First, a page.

Cruiser Mk VIII Challenger

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Not to be confused with the much later Challenger 1 and Challenger 2 main battle tanks.
Tank, Cruiser, Challenger (A30)[1]
Tanks and Afvs of the British Army 1939-45 MH4105.jpg
Cruiser tank Challenger (A30)
Type Cruiser tank
Place of origin United Kingdom
Service history
Used by

United Kingdom
Czechoslovak government-in-exile
Polish Armed Forces in the West

Production history
Designer Birmingham Carriage & Wagon Company
Number built 200
Weight 31.5 long tons (32.0 t)[3]
Length 26 ft 4 in (8.03 m)[3]
Width 9 ft 6.5 in (2.91 m)[3]
Height 8 ft 9 in (2.67 m)[3]
Crew 5 (Commander, gunner, loader, co-loader, driver)

Armour 20–102 mm (0.79–4.02 in)
Ordnance QF 17 pounder (76 mm)
42 rounds
0.30 in Browning machine gun[4]
Engine Rolls-Royce Meteor V-12 petrol engine
600 hp (450 kW)
Suspension Christie suspension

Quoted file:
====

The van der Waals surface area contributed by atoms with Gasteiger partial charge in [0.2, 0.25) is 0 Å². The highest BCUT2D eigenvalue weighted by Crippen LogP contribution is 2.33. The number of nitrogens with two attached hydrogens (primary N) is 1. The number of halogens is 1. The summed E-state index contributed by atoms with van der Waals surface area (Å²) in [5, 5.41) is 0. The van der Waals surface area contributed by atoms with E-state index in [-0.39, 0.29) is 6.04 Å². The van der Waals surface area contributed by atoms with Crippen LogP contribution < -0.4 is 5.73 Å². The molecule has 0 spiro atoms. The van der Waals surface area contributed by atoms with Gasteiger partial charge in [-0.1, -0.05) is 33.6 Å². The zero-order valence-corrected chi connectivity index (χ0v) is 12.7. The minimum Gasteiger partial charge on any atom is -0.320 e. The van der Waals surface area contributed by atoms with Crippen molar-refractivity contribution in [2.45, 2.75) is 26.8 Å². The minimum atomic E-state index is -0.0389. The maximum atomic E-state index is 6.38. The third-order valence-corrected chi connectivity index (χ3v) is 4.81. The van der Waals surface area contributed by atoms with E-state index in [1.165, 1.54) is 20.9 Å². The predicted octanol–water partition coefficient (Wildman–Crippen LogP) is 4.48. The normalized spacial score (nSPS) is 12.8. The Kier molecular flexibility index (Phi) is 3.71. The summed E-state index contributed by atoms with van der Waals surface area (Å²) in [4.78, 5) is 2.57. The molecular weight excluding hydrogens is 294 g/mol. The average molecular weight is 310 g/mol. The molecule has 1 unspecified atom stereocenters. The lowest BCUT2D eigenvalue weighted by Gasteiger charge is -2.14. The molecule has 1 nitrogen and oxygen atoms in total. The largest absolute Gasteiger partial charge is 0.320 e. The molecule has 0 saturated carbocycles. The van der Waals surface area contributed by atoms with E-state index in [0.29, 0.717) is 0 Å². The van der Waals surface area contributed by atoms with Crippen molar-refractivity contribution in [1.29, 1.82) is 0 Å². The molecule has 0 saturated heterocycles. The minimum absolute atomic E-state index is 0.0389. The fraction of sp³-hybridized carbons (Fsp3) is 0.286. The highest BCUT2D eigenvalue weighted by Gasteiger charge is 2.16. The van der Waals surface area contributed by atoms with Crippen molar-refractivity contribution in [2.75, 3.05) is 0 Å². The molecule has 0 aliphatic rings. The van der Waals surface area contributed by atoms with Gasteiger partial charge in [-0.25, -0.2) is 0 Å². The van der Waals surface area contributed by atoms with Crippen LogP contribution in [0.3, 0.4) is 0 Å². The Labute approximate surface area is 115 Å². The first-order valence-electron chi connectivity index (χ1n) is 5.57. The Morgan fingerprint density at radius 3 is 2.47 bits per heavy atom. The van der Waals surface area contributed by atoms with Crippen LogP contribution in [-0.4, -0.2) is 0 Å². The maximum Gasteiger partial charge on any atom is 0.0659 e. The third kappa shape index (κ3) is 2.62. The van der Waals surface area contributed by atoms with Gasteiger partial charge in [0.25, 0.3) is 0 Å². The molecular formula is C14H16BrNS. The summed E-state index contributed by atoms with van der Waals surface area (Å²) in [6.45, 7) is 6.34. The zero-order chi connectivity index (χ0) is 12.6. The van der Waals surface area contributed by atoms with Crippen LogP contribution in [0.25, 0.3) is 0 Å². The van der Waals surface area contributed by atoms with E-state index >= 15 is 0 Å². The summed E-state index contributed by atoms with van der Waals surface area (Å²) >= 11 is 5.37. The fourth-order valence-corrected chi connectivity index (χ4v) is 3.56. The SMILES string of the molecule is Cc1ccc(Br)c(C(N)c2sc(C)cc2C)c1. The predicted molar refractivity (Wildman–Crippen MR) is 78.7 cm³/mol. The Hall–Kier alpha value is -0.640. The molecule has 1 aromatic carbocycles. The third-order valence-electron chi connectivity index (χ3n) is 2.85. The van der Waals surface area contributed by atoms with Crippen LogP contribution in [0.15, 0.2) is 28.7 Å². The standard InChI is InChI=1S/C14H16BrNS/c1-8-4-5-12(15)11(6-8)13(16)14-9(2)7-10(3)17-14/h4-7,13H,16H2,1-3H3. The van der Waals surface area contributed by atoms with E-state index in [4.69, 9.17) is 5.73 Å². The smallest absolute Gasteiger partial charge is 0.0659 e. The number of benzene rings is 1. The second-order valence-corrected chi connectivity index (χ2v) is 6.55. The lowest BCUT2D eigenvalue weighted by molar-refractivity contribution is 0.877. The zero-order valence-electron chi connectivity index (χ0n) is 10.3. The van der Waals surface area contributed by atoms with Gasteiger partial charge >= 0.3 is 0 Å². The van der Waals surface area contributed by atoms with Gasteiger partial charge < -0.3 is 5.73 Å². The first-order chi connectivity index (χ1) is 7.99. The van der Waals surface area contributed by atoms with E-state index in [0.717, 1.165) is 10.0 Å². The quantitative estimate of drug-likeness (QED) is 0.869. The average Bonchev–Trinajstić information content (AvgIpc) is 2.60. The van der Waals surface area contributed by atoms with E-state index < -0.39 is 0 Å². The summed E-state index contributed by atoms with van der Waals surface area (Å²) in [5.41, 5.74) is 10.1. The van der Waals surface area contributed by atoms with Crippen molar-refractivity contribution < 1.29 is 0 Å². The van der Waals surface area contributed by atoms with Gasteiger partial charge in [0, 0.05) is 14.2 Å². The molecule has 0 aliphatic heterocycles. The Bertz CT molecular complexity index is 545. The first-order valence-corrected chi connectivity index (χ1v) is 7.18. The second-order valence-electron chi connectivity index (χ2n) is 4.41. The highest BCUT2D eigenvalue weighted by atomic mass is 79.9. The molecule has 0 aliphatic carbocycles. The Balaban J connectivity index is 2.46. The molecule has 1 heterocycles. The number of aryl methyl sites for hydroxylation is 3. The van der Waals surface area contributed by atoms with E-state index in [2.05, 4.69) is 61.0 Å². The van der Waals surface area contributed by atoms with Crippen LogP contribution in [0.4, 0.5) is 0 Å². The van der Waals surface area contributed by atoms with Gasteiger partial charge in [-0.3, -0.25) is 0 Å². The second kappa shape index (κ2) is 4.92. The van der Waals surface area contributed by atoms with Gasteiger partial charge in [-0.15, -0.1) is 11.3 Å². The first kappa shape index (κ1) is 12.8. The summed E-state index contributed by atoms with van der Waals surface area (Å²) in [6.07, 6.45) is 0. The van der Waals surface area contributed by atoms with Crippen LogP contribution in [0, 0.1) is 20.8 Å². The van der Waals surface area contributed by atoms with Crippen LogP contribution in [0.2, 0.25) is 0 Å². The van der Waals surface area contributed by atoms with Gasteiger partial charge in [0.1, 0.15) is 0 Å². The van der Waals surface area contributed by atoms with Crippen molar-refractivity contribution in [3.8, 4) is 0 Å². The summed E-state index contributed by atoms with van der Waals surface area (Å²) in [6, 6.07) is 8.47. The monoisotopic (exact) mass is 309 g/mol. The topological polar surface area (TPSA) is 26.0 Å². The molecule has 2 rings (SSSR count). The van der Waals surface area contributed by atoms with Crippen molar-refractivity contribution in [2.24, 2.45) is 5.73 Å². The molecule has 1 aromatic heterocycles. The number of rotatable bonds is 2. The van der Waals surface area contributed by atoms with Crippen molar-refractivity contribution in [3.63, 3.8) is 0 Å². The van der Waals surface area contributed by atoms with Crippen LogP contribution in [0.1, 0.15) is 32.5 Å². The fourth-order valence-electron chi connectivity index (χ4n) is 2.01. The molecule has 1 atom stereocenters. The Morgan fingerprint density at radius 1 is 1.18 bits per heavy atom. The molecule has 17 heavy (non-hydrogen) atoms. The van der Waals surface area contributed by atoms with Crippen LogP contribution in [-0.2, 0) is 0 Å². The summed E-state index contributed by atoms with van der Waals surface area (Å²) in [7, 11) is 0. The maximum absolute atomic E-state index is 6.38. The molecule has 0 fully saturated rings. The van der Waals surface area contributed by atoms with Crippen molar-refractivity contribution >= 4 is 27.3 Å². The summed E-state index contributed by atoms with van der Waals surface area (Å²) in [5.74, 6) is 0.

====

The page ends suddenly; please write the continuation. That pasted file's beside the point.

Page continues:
6 road wheels
105 mi (169 km)[3]
Speed 32 mph (51 km/h)[3]

The Tank, Cruiser, Challenger (A30) was a British tank of World War II. It mounted the QF 17-pounder anti-tank gun on a chassis derived from the Cromwell tank to add heavier anti-tank firepower to the cruiser tank units.

The design compromises made in fitting the large gun onto the Cromwell chassis resulted in a tank with a powerful weapon, but with less armour. The extemporised Sherman Firefly conversion of the US-supplied Sherman was easier to produce and, combined with delays in production, meant that only 200 Challengers were built. However, it was able to keep up with the fast Cromwell tank and was used alongside them.


The driving force in the development of Challenger was W. A. Robotham. Roy Robotham had been a Rolls-Royce executive in the car division who, with no work to do, had led a team to develop a tank powerplant from the Rolls-Royce Merlin aircraft engine. The Rolls-Royce Meteor gave the British a powerful, reliable engine, which would power the A27M Cruiser Mk VIII Cromwell tank. Robotham's contributions gained him a place in the Ministry of Supply and on the Tank Board, despite his lack of experience in tank design.[5]